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(BATON ROUGE, La.) — Emergency workers in Louisiana have rescued more than 7,000 stranded residents from submerged homes and cars in the wake of a historic flood that has left at least three people dead and one person missing, Governor John Bel Edwards said Sunday. More than 500 pets have also been rescued, he said.

Emergency management officials joined the governor at a press conference Sunday afternoon and emphasized a search and rescue operations was still underway, and that boats and helicopters have been deployed in the search efforts.

About 5,500 people spent Saturday night in shelters, Some sleeping on the floor because of a shortage of beds, according to officials. The shelters themselves were not immune to flood damage, however, and some had to be evacuated due to rising waters, authorities said.

About 200 roads have been closed because due to high water, officials said, and 1,400 bridges need to be inspected before they are reopened to traffic, officials said.

The Sheriff’s Department of Livingston Parish in the Baton Rouge metropolitan area told ABC News that thousands have been rescued in that parish alone and that roughly 100 people were still waiting for help as of early Sunday morning.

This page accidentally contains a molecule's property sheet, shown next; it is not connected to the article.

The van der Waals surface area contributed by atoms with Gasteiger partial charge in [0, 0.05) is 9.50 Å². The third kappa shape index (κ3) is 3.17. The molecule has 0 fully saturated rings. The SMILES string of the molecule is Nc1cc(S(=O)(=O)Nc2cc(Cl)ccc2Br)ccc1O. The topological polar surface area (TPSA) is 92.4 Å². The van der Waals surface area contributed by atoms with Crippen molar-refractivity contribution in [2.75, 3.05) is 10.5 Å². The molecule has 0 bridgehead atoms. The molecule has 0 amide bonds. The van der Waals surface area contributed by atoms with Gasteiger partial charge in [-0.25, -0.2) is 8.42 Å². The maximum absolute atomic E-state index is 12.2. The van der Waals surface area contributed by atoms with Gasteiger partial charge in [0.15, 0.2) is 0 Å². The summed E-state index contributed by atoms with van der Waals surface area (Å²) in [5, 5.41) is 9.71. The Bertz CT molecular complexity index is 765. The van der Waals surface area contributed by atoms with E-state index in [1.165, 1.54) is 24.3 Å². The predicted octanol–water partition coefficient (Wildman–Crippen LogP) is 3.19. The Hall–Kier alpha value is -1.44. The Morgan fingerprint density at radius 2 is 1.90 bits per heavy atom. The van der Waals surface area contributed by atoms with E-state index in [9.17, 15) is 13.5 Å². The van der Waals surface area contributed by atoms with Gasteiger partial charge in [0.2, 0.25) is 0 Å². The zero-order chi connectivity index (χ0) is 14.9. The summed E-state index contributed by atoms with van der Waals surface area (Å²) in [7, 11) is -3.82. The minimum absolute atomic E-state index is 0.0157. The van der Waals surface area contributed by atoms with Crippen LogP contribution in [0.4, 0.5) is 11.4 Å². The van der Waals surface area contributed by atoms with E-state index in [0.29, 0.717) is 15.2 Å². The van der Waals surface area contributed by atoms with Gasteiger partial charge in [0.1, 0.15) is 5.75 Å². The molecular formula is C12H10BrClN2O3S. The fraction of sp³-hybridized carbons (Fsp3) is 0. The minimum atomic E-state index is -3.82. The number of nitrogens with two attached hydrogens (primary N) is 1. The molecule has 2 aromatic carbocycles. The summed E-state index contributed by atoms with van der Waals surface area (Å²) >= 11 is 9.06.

Most of the flooding has been around Baton Rouge.

Meanwhile, the persistent rainfall that led to the flood has not shown signs of completely stopping. The National Weather Service said a slow-moving pressure system would continue to bring precipitation to Louisiana and parts of Southern Texas on Sunday.

For the many people forced out of their homes, there is the added complication of limited mobile phone service. AT&T mobile users in the greater Baton Rouge area have reported large outages of service.

An elderly man drowned Saturday after slipping and falling in high waters amid heavy rain in East Baton Rouge Parish. In St. Helena Parish, a man died when his pickup truck was swept off a flooded highway and submerged underwater, Louisiana Gov. John Bel Edwards said at a news conference.

Gov. Edwards noted that he and his family were forced to leave the governor’s mansion in Baton Rouge when chest-high water filled the basement and electricity shut off.

“I’m still asking people to be patient. Don’t get out and sightsee,” Edwards said Saturday.

“Even when the weather is better, it’s not safe.”

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